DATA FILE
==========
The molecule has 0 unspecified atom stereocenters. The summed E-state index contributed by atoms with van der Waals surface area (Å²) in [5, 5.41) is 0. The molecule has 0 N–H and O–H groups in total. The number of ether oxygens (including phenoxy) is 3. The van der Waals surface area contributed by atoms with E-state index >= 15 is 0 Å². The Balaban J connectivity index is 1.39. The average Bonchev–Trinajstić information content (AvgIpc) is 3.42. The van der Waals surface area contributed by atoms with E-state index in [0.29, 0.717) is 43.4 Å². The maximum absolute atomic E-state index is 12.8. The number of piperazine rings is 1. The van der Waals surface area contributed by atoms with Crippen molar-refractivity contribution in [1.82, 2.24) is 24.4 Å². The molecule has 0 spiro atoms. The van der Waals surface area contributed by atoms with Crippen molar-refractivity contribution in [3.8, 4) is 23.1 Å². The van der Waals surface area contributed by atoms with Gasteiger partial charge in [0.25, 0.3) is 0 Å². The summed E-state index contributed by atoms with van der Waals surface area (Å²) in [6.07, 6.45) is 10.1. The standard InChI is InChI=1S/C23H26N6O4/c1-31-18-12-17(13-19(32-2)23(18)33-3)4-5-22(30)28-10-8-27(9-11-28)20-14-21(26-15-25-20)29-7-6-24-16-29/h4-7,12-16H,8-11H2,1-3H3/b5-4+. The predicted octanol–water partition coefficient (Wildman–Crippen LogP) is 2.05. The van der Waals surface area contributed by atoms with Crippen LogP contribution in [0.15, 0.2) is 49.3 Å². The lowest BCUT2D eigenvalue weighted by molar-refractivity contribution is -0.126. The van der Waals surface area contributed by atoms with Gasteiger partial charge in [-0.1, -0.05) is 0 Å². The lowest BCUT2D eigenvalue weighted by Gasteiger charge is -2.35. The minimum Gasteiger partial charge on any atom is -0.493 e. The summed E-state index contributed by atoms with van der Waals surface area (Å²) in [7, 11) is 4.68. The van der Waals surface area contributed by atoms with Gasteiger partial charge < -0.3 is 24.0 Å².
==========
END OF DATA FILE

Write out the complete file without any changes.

The molecule has 0 unspecified atom stereocenters. The summed E-state index contributed by atoms with van der Waals surface area (Å²) in [5, 5.41) is 0. The molecule has 0 N–H and O–H groups in total. The number of ether oxygens (including phenoxy) is 3. The van der Waals surface area contributed by atoms with E-state index >= 15 is 0 Å². The Balaban J connectivity index is 1.39. The average Bonchev–Trinajstić information content (AvgIpc) is 3.42. The van der Waals surface area contributed by atoms with E-state index in [0.29, 0.717) is 43.4 Å². The maximum absolute atomic E-state index is 12.8. The number of piperazine rings is 1. The van der Waals surface area contributed by atoms with Crippen molar-refractivity contribution in [1.82, 2.24) is 24.4 Å². The molecule has 0 spiro atoms. The van der Waals surface area contributed by atoms with Crippen molar-refractivity contribution in [3.8, 4) is 23.1 Å². The van der Waals surface area contributed by atoms with Gasteiger partial charge in [0.25, 0.3) is 0 Å². The summed E-state index contributed by atoms with van der Waals surface area (Å²) in [6.07, 6.45) is 10.1. The standard InChI is InChI=1S/C23H26N6O4/c1-31-18-12-17(13-19(32-2)23(18)33-3)4-5-22(30)28-10-8-27(9-11-28)20-14-21(26-15-25-20)29-7-6-24-16-29/h4-7,12-16H,8-11H2,1-3H3/b5-4+. The predicted octanol–water partition coefficient (Wildman–Crippen LogP) is 2.05. The van der Waals surface area contributed by atoms with Crippen LogP contribution in [0.15, 0.2) is 49.3 Å². The lowest BCUT2D eigenvalue weighted by molar-refractivity contribution is -0.126. The van der Waals surface area contributed by atoms with Gasteiger partial charge in [-0.1, -0.05) is 0 Å². The lowest BCUT2D eigenvalue weighted by Gasteiger charge is -2.35. The minimum Gasteiger partial charge on any atom is -0.493 e. The summed E-state index contributed by atoms with van der Waals surface area (Å²) in [7, 11) is 4.68. The van der Waals surface area contributed by atoms with Gasteiger partial charge < -0.3 is 24.0 Å².